James H. Choi Self Introduction

June 2011
Glenview, IL, USA

Dear Sabio Parents,

I welcome you to my personal blog & education column specifically for parents.

The expression “Sábio Parents” has two meanings. One is the parents of Sabio Academy’s students. The other is “Wise Parents” as “Sábio” means “wise” in Portuguese. Indeed, I will strive to make my readers become wiser parents whether your child is learning from me or not.

Allow me to introduce myself. My names James H. Choi. I am most likely of your generation. I discovered that I share a lot more with people of my generation than people of my ethnicity, culture, gender, you-name-it. I have earned four degrees (Mathematics/Physics/Electrical Engineering/Theoretical Mechanics) in the United States including a Ph.D. from Northwestern University. I have worked in six global companies (including Motorola and Siemens) spanning over 16 years as an engineer/researcher/manager.

Upon hitting my mid-life crisis, I had to do something big. As you know, this takes diverse forms. In my case proceeded to quit my perfectly fine job to start my own not-so-perfect company just because this will be my company, and my legacy: I co-founded Sabio Academy to prepare students for the professional/global world. As I mentioned earlier, the word “sábio” means “wise” in Portuguese, the language with which I went through my Colégio Bandeirantes high school days. I chose that name because I felt that being wise about life was far more important than being good at test taking.

Although I have led a career in scientific research, I actually have led a dual life: working as a researcher during the week, then teaching mathematics/physics to high school students on weekends. Teaching was initially need-driven, to pay for my college tuition, but I continued even when I didn’t need the money. I guess that’s what you call “passion” for teaching. This dual life of mine, and my dual experience as an educator/researcher qualified me for a unique perspective: i.e., I know what American students are learning, and I also know what they need to learn to succeed in the professional world of science and engineering.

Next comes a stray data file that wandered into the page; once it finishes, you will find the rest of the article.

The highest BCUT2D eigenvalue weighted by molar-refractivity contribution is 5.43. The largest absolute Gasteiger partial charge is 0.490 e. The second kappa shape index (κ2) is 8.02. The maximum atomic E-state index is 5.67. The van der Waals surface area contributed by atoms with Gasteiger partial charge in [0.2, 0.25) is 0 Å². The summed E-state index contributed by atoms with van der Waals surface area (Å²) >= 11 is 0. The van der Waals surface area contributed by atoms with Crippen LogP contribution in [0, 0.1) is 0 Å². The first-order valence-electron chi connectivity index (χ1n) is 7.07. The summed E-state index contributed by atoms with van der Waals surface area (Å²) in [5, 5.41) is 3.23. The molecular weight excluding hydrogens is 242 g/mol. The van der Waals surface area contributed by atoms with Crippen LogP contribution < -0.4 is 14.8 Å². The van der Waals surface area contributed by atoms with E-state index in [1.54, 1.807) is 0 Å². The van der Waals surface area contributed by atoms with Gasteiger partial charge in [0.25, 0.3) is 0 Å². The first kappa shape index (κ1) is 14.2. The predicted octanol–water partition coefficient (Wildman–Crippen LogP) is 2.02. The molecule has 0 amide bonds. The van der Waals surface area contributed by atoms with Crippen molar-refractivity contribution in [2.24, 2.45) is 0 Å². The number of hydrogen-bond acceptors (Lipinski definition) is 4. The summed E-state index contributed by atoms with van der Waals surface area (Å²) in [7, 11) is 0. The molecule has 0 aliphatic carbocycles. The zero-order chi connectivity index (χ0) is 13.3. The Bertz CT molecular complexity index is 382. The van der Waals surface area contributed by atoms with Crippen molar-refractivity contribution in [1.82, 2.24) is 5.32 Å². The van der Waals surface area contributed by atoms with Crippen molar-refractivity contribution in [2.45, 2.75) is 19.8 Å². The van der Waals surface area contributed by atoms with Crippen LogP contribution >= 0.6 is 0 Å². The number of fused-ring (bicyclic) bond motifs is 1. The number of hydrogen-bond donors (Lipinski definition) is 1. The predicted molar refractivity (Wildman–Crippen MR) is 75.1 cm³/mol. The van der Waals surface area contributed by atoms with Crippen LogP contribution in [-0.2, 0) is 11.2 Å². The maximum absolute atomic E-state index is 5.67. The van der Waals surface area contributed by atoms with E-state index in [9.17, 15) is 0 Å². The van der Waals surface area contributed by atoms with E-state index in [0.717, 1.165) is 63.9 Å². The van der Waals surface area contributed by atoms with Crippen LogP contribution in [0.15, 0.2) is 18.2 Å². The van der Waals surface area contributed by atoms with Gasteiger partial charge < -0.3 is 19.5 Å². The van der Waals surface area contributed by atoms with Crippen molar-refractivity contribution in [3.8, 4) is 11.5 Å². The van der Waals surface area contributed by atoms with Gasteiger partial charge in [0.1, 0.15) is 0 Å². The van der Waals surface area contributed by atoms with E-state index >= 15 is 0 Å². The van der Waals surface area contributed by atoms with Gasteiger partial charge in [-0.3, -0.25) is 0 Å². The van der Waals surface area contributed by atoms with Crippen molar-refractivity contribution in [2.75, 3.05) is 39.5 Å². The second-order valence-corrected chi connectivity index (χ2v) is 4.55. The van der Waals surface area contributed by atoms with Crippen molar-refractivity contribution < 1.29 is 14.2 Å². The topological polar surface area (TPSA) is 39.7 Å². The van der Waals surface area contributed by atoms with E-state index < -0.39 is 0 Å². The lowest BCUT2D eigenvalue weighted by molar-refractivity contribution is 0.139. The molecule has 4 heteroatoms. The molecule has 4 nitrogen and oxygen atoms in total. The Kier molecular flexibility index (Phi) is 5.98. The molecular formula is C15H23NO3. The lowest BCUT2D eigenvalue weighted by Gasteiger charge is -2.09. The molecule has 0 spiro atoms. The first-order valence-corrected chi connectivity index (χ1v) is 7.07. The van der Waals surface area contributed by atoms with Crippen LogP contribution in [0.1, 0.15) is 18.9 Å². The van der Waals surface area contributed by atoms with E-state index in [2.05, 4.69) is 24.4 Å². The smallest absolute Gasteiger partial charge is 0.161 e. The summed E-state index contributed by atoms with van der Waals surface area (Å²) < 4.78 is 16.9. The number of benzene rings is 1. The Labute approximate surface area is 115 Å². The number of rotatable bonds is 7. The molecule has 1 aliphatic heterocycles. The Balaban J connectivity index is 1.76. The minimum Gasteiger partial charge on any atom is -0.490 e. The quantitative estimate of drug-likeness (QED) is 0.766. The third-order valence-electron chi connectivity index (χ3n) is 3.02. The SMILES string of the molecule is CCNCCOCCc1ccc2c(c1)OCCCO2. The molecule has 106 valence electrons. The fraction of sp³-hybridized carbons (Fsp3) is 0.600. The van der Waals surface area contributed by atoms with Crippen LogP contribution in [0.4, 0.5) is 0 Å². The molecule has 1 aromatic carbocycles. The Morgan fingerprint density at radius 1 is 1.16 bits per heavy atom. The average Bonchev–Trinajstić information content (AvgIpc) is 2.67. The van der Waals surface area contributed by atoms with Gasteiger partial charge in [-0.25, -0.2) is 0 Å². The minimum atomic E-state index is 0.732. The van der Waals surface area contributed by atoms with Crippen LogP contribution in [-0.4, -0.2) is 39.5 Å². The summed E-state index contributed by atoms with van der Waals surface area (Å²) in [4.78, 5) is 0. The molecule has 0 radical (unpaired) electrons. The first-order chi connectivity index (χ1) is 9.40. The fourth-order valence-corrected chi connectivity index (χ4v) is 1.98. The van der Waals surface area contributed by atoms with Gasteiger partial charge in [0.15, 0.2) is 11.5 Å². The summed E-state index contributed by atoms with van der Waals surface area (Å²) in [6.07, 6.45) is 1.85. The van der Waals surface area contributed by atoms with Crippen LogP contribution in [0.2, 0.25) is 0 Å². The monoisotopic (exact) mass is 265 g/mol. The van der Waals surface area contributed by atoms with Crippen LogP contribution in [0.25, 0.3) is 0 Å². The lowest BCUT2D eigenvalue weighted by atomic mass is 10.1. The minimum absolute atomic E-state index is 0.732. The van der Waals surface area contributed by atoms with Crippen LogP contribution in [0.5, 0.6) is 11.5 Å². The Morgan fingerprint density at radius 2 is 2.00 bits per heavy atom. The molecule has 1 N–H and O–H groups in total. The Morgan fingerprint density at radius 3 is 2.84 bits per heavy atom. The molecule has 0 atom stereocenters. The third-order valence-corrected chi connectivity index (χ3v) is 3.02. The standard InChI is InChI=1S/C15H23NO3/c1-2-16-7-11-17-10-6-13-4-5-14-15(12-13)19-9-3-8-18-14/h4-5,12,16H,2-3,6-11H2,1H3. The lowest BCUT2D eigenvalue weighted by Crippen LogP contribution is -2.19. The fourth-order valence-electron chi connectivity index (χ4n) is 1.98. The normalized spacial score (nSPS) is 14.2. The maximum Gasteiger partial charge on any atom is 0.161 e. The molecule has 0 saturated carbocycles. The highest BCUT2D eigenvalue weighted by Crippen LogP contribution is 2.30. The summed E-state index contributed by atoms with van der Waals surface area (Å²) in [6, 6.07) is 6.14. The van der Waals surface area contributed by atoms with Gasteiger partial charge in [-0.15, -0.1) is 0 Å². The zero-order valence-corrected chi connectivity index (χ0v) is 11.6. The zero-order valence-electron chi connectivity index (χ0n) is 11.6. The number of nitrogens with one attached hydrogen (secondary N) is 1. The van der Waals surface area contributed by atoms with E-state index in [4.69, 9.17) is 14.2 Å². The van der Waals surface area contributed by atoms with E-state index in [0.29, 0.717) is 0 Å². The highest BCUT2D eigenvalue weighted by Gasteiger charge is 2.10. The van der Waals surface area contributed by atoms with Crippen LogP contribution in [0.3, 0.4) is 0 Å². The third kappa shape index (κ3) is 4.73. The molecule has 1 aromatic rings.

Incidentally, I have lived in five countries and I speak four languages fluently: Japanese, English, Portuguese and Korean. I was born and raised in Korea, went to high school in Brazil, went to college/graduate schools in the United States, and worked as an exchange researcher in Japan at Tokyo Institute of Technology. I have traveled and worked in many more: China, India, Malaysia, Singapore, France, England, Taiwan, Paraguay. Unfortunately, I didn’t pick up much language while I was in Paraguay, although I can nonetheless get by in Spanish. But there is “fluent,” and then there is fluent. Of those four languages, I can write well enough in only two: English and Korean.

Whether you went to school in the United States or not, parents are now bewildered because the college entrance process has changed so much. In fact, it has changed significantly within the last five years, never mind 25 years. I am in the thick of it, and also, I never lose the sight that the college should never be the goal of life. The career has to be.

With this global background, career-oriented perspective, and updated reality-awareness of the bewildering college-preparation world, I will be sharing my thoughts with you.

But I would like this to be a two-way communication.

I look forward to seeing your comments and questions soon.


James H. Choi, Ph.D.

  1. VA3045
    November 25, 2012 at 7:49 pm

    I was born and raised in Korea, went to high school in Brazil, went to college/graduate schools in the United Sates,

    Correction: United Sates should be United States.

    • November 25, 2012 at 11:09 pm

      That’s right. Thank you. $1 on your account now. Please keep track of your balance.

  2. manutd0316
    December 22, 2012 at 10:03 pm

    Hi Dr. Choi, it’s Danny Oh I just wanted to let you know that in the third paragraph you said, “My names James H. Choi.” It should say, My name is James H. Choi.

    • ian elliott
      November 26, 2021 at 3:12 pm

      james, is this the james choi who went to mit technical japanese around 1990?
      ian elliott

  3. SA
    April 4, 2016 at 8:53 am

    Have you stopped writing blogs? I find your blogs very interesting 🙂

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